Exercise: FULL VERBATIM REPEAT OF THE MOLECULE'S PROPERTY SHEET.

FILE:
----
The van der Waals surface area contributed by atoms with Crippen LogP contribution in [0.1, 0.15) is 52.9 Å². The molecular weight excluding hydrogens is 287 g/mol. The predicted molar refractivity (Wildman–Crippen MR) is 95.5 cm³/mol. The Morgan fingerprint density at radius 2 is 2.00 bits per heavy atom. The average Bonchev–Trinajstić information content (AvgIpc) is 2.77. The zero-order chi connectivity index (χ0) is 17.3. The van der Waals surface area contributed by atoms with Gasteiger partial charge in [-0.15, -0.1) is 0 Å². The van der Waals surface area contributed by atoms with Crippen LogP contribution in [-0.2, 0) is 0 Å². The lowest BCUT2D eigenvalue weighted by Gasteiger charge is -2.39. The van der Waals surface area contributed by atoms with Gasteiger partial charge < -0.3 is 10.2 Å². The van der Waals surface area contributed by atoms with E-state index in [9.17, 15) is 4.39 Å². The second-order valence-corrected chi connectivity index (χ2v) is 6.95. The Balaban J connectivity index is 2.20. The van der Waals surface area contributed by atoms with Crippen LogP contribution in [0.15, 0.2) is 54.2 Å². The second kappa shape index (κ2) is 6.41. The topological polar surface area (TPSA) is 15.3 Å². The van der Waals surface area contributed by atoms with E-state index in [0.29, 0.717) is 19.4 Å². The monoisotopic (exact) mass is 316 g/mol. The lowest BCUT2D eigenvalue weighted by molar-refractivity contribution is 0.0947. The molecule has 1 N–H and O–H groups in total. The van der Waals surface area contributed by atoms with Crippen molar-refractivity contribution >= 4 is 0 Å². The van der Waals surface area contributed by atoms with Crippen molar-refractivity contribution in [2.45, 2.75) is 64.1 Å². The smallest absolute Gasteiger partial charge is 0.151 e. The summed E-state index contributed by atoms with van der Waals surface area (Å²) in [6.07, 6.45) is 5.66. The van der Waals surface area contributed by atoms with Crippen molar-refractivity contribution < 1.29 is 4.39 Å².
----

The van der Waals surface area contributed by atoms with Crippen LogP contribution in [0.1, 0.15) is 52.9 Å². The molecular weight excluding hydrogens is 287 g/mol. The predicted molar refractivity (Wildman–Crippen MR) is 95.5 cm³/mol. The Morgan fingerprint density at radius 2 is 2.00 bits per heavy atom. The average Bonchev–Trinajstić information content (AvgIpc) is 2.77. The zero-order chi connectivity index (χ0) is 17.3. The van der Waals surface area contributed by atoms with Gasteiger partial charge in [-0.15, -0.1) is 0 Å². The van der Waals surface area contributed by atoms with Crippen LogP contribution in [-0.2, 0) is 0 Å². The lowest BCUT2D eigenvalue weighted by Gasteiger charge is -2.39. The van der Waals surface area contributed by atoms with Gasteiger partial charge < -0.3 is 10.2 Å². The van der Waals surface area contributed by atoms with E-state index in [9.17, 15) is 4.39 Å². The second-order valence-corrected chi connectivity index (χ2v) is 6.95. The Balaban J connectivity index is 2.20. The van der Waals surface area contributed by atoms with Crippen LogP contribution in [0.15, 0.2) is 54.2 Å². The second kappa shape index (κ2) is 6.41. The topological polar surface area (TPSA) is 15.3 Å². The van der Waals surface area contributed by atoms with E-state index in [0.29, 0.717) is 19.4 Å². The monoisotopic (exact) mass is 316 g/mol. The lowest BCUT2D eigenvalue weighted by molar-refractivity contribution is 0.0947. The molecule has 1 N–H and O–H groups in total. The van der Waals surface area contributed by atoms with Crippen molar-refractivity contribution >= 4 is 0 Å². The van der Waals surface area contributed by atoms with Crippen molar-refractivity contribution in [2.45, 2.75) is 64.1 Å². The smallest absolute Gasteiger partial charge is 0.151 e. The summed E-state index contributed by atoms with van der Waals surface area (Å²) in [6.07, 6.45) is 5.66. The van der Waals surface area contributed by atoms with Crippen molar-refractivity contribution < 1.29 is 4.39 Å².